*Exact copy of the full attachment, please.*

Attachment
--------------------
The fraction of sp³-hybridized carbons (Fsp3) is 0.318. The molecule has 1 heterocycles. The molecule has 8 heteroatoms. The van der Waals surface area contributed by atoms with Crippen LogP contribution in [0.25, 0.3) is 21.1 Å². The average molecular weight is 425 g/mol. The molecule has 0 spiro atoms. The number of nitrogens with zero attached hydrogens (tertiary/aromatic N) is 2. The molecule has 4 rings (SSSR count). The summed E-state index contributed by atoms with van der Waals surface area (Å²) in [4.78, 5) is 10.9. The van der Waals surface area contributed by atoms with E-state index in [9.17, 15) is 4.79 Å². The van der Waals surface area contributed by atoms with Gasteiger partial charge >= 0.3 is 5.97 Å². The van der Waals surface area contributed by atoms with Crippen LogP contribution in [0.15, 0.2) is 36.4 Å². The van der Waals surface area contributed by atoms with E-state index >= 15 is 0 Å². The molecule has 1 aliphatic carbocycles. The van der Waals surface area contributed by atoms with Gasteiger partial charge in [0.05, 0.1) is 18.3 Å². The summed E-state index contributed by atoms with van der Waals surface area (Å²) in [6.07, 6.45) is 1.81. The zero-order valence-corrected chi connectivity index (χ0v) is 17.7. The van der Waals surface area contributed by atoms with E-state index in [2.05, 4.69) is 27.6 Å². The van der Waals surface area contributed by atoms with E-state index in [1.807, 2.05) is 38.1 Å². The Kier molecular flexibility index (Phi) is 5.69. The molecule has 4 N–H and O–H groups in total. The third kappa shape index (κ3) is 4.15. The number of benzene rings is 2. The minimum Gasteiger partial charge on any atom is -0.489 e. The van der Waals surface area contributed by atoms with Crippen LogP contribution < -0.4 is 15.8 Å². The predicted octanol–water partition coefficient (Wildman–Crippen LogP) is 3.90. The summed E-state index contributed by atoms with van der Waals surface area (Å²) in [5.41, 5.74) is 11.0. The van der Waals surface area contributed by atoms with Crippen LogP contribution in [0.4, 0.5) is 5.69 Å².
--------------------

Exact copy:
The fraction of sp³-hybridized carbons (Fsp3) is 0.318. The molecule has 1 heterocycles. The molecule has 8 heteroatoms. The van der Waals surface area contributed by atoms with Crippen LogP contribution in [0.25, 0.3) is 21.1 Å². The average molecular weight is 425 g/mol. The molecule has 0 spiro atoms. The number of nitrogens with zero attached hydrogens (tertiary/aromatic N) is 2. The molecule has 4 rings (SSSR count). The summed E-state index contributed by atoms with van der Waals surface area (Å²) in [4.78, 5) is 10.9. The van der Waals surface area contributed by atoms with E-state index in [9.17, 15) is 4.79 Å². The van der Waals surface area contributed by atoms with Gasteiger partial charge >= 0.3 is 5.97 Å². The van der Waals surface area contributed by atoms with Crippen LogP contribution in [0.15, 0.2) is 36.4 Å². The van der Waals surface area contributed by atoms with E-state index >= 15 is 0 Å². The molecule has 1 aliphatic carbocycles. The van der Waals surface area contributed by atoms with Gasteiger partial charge in [0.05, 0.1) is 18.3 Å². The summed E-state index contributed by atoms with van der Waals surface area (Å²) in [6.07, 6.45) is 1.81. The zero-order valence-corrected chi connectivity index (χ0v) is 17.7. The van der Waals surface area contributed by atoms with E-state index in [2.05, 4.69) is 27.6 Å². The van der Waals surface area contributed by atoms with E-state index in [1.807, 2.05) is 38.1 Å². The Kier molecular flexibility index (Phi) is 5.69. The molecule has 4 N–H and O–H groups in total. The third kappa shape index (κ3) is 4.15. The number of benzene rings is 2. The minimum Gasteiger partial charge on any atom is -0.489 e. The van der Waals surface area contributed by atoms with Crippen LogP contribution < -0.4 is 15.8 Å². The predicted octanol–water partition coefficient (Wildman–Crippen LogP) is 3.90. The summed E-state index contributed by atoms with van der Waals surface area (Å²) in [5.41, 5.74) is 11.0. The van der Waals surface area contributed by atoms with Crippen LogP contribution in [0.4, 0.5) is 5.69 Å².